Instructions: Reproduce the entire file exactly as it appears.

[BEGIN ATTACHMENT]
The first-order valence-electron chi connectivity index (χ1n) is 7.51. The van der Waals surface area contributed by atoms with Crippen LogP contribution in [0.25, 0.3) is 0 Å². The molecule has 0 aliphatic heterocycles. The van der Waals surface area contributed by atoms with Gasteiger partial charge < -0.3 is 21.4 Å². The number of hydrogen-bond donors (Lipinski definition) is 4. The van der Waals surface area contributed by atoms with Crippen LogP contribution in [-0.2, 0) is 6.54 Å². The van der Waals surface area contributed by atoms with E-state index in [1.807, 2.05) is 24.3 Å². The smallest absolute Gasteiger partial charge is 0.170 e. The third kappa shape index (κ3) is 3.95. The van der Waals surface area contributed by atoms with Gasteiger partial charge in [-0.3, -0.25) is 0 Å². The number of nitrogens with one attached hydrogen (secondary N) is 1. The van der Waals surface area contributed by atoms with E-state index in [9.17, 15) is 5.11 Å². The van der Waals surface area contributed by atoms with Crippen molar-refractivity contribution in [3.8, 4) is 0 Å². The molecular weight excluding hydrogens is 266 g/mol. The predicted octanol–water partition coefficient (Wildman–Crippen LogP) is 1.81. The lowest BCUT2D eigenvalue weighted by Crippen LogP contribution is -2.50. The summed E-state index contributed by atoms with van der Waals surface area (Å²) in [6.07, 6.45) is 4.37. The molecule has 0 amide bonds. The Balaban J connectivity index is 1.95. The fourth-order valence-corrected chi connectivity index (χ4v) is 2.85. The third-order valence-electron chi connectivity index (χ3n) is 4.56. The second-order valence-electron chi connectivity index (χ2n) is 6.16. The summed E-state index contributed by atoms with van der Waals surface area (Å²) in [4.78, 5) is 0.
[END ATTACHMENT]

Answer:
The first-order valence-electron chi connectivity index (χ1n) is 7.51. The van der Waals surface area contributed by atoms with Crippen LogP contribution in [0.25, 0.3) is 0 Å². The molecule has 0 aliphatic heterocycles. The van der Waals surface area contributed by atoms with Gasteiger partial charge < -0.3 is 21.4 Å². The number of hydrogen-bond donors (Lipinski definition) is 4. The van der Waals surface area contributed by atoms with Crippen LogP contribution in [-0.2, 0) is 6.54 Å². The van der Waals surface area contributed by atoms with E-state index in [1.807, 2.05) is 24.3 Å². The smallest absolute Gasteiger partial charge is 0.170 e. The third kappa shape index (κ3) is 3.95. The van der Waals surface area contributed by atoms with Gasteiger partial charge in [-0.3, -0.25) is 0 Å². The number of nitrogens with one attached hydrogen (secondary N) is 1. The van der Waals surface area contributed by atoms with E-state index in [9.17, 15) is 5.11 Å². The van der Waals surface area contributed by atoms with Crippen molar-refractivity contribution in [3.8, 4) is 0 Å². The molecular weight excluding hydrogens is 266 g/mol. The predicted octanol–water partition coefficient (Wildman–Crippen LogP) is 1.81. The lowest BCUT2D eigenvalue weighted by Crippen LogP contribution is -2.50. The summed E-state index contributed by atoms with van der Waals surface area (Å²) in [6.07, 6.45) is 4.37. The molecule has 0 amide bonds. The Balaban J connectivity index is 1.95. The fourth-order valence-corrected chi connectivity index (χ4v) is 2.85. The third-order valence-electron chi connectivity index (χ3n) is 4.56. The second-order valence-electron chi connectivity index (χ2n) is 6.16. The summed E-state index contributed by atoms with van der Waals surface area (Å²) in [4.78, 5) is 0.